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New section of bike path approved along Business 40 in downtown Winston-Salem

New section of bike path approved along Business 40 in downtown Winston-Salem

Planned multiuse path (WEB)

A second wave of construction on a bike path alongside Business 40 downtown has been approved by the Winston-Salem City Council, with work possibly taking place at the same time as Business 40 roadway improvements in 2020.

The city council recently approved a resolution that authorizes the city manager to enter into a contract with the N.C. Department of Transportation for construction of parts of the bike path alongside Business 40 from Green Street to the Strollway.

The full pathway, when finished, will connect Wake Forest Baptist Medical Center to downtown on a route that makes it possible for bicycle riders to get downtown without having to tackle the big hills on First Street or Glade Avenue. City transportation officials believe it will encourage more people to commute by biking.

“The way the Business 40 path ties in with the Strollway and Green Street, it means those neighborhoods will have nice access to downtown and Old Salem,” said Matthew Burczyk, who handles bike transportation planning for the city. “It really ties everything together.”

Business 40 is scheduled for a major do-over starting with the reworking of the Peters Creek Parkway interchange, which starts later this year and wraps up in the fall of 2018. After that is done, Business 40 will close for reconstruction between Peters Creek Parkway and U.S. 52, the work involving the replacement of all bridges and the improvement of off- and on-ramps. The entire road reopens in 2020.

City officials want as much as they can to build the bike path at the same time work on Business 40 proceeds.

Sections of the path had already been made part of the Business 40 construction plans. They include a portion of the pathway that will cross Peters Creek Parkway from south to north, then pass through a tunnel leading under the parkway near BB&T Ballpark. As part of the same project, a portion of the pathway near Brookstown Avenue is to be built.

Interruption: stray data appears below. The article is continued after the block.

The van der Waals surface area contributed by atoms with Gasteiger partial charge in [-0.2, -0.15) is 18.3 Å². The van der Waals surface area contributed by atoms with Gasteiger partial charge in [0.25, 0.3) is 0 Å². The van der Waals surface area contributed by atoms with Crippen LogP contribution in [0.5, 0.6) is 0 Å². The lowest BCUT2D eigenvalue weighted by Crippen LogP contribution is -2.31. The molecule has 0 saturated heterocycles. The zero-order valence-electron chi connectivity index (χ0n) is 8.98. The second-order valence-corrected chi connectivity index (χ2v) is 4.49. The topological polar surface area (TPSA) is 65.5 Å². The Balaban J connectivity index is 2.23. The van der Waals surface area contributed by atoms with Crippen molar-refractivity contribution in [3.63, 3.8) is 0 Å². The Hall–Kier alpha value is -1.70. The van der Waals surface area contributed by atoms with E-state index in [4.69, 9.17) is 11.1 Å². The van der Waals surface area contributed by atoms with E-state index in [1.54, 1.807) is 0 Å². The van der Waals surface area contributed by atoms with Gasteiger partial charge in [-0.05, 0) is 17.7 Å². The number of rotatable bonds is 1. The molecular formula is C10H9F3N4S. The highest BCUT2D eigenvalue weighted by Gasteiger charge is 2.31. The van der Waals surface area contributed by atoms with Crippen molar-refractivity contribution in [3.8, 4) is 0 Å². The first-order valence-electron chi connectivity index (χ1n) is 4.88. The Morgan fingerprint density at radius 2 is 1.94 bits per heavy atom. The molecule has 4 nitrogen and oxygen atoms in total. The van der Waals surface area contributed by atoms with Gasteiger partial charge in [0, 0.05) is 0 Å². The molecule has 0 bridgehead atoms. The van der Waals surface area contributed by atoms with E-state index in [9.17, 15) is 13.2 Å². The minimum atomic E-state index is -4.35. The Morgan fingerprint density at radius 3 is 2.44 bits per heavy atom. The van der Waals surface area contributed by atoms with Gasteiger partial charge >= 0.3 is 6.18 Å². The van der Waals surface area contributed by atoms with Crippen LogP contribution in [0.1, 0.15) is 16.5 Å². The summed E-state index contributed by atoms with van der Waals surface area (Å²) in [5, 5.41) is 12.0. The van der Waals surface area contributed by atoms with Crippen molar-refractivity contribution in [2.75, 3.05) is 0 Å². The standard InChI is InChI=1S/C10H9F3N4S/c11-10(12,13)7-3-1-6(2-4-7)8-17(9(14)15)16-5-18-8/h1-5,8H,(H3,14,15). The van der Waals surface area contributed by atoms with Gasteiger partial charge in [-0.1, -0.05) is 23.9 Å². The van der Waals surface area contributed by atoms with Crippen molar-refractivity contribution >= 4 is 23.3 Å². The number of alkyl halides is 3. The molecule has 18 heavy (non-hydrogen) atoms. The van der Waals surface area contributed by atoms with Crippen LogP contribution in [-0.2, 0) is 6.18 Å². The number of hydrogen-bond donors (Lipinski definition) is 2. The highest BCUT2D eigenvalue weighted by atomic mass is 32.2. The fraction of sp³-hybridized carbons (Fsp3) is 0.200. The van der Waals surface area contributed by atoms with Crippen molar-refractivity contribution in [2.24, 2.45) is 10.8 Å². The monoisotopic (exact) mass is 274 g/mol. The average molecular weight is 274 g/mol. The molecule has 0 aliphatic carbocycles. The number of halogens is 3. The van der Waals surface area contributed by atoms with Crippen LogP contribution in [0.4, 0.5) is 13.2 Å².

The more recently approved sections from Green Street to the Strollway carry a $2 million price tag, but the city only has to pay about $400,000 to get the remaining $1.6 million from the N.C. Department of Transportation as part of the draft 2018-27 state transportation plan. Although that plan doesn’t get passed until June, the bike path work scored well in the planning process.

Slated for construction in 2021 in the state transportation plan, the city is asking the state to move forward the Green Street-Strollway work to 2020 so that it fits the Business 40 timetable.

Even the newly approved sections will still leave a segment unfunded between Green Street and the ballpark. Also, there’s no money yet for the path leading west from Peters Creek Parkway toward Lockland Avenue.

Assistant City Manager Greg Turner said that while there’s no money yet for the missing segments, the city can pursue grants or possibly include the project on a 2018 bond issue.

Council Member Robert Clark questioned the good of the project, saying he had doubts about how much it would get used:

“I have never seen a community put a sidewalk beside an interstate,” Clark said. “I can’t think of a place where I would rather not walk than an interstate.”

Council Member Dan Besse, who chairs the city’s public works committee, defended the pathway as one that will be used mainly by people on bikes. Clark was the only council member voting against the proposal.

Burczyk said the city hopes to eventually connect the Business 40 path to another north-south bike path being built in the Wake Forest Innovation Quarter. That path is to be linked to the Salem Creek Greenway, so when everything is put together, he said, “all of a sudden you have a connection from Baptist through to Salem Lake.”

“To have that kind of connectivity is our goal,” Burczyk said.

(336)727-7369 @wyoungWSJ

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